At the B2B Marketing Awards last night, my colleague Lance and I were explaining Prompt's (award-winning!) social media monitoring service to one of our fellow gala diners.
"Well, that all sounds marvellous," came the response, "but it's beyond me. I barely know how to text."
Now you might think that with blogging celebrating its ten-year anniversary this year, and Facebook being touted as the advertising and word-of-mouth marketing platform du jour, today's marketers might be more clued up by now about the importance and value of social media.
But if you're more like our table-mate from last night, you can at least take heart that a lot of journalists are equally confused about the 'participatory internet'. The past ten days or so have seen an extraordinary exchange of views about the impact of Web 2.0 on professional journalism, resulting in a high-profile resignation from the National Union of Journalists.
It all started with an opinion article in The Journalist, the NUJ's official publication, entitled 'Web 2.0 Is Rubbish'. In it, the union's National Executive Council representative for new media journalists, Donnacha DeLong, argues that media organisations that embrace Web 2.0 are undermining professional journalism by burying 'authoritative' content under deluges of comments from 'average people' (that's the readers, viewers and listeners), to the extent that some organisations (DeLong doesn't specify which ones, but I imagine the Guardian's Comment is Free site is one of the intended targets) seem to want to remove the journalism entirely and just post comments from readers.
Like Andrew Keen, DeLong appears to believe that only professional journalists are qualified to provide authoritative news and comment, and that amateurs with blogs and digital cameras should not be allowed to assume the role traditionally played by journalists. His position plays into a larger debate about whether journalists should be required by their employers to become multimedia experts, capable of taking and uploading their own photos, editing their own videos and podcasts, and writing blog posts, in an effort to mirror the way that online publishing as a whole is heading.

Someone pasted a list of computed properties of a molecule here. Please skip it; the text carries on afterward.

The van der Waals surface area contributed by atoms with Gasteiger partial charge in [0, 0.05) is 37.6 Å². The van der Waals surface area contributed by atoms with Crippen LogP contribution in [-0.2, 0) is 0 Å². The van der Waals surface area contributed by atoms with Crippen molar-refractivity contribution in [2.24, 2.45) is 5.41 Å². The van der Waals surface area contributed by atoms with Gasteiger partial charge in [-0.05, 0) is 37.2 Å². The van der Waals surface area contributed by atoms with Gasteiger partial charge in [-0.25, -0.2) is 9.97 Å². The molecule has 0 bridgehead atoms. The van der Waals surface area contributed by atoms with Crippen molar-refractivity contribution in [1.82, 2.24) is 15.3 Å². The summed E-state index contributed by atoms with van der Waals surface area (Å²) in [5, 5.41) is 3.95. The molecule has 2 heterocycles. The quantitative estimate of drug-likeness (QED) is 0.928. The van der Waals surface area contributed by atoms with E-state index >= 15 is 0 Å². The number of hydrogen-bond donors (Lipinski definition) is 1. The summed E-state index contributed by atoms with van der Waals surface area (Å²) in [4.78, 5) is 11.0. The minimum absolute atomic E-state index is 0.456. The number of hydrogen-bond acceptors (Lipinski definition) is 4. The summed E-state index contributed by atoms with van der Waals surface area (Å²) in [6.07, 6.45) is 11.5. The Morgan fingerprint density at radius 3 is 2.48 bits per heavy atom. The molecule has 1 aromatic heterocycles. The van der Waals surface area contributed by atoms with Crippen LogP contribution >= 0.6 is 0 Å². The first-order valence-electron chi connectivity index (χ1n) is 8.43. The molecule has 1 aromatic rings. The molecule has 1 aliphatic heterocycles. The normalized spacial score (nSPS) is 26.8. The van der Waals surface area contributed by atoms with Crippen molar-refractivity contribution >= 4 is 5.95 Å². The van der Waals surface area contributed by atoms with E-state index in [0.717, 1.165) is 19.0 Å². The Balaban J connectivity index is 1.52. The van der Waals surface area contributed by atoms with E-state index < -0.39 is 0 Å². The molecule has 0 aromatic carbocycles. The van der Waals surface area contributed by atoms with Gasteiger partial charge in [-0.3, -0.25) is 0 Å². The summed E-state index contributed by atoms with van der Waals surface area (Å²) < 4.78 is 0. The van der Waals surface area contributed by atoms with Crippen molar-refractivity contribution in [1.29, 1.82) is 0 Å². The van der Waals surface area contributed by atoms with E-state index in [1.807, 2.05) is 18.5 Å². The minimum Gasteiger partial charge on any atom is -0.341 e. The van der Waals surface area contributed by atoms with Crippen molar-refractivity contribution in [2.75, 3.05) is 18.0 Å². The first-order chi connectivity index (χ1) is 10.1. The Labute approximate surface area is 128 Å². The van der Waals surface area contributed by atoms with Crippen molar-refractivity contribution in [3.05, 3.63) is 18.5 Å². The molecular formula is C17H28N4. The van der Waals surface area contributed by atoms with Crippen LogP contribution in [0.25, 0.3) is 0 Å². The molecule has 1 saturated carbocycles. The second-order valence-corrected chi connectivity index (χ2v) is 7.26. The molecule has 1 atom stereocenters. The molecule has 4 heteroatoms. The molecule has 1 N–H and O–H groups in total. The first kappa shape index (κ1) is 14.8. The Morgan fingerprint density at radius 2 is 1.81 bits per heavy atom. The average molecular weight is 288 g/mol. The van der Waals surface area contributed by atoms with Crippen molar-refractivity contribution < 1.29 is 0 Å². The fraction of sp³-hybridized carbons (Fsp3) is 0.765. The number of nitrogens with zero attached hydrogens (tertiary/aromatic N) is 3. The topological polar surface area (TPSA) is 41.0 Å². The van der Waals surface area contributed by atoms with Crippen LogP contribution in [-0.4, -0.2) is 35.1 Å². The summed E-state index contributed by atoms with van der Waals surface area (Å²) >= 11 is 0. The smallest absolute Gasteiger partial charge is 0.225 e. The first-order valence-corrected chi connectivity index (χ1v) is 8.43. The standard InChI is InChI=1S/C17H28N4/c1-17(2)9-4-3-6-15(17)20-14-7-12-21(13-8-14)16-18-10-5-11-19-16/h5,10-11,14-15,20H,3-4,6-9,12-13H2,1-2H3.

The NUJ appears to want to protect its members against having to learn and use these new skills, but many journalists believe that the union should instead be helping its members to embrace new Web 2.0 techniques and technologies, otherwise their jobs will be at risk. The Telegraph's online communities editor Shane Richmond and Guardian columnist and blogger Jeff Jarvis both provide critiques of the NUJ's perceived reactionism, while Guardian media commentator Roy Greenslade has gone one step further and resigned publicly from the union.
So for any PR people out there struggling to deal with the new world of social media, don't forget that things aren't all that clear-cut on the other side of the fence, either.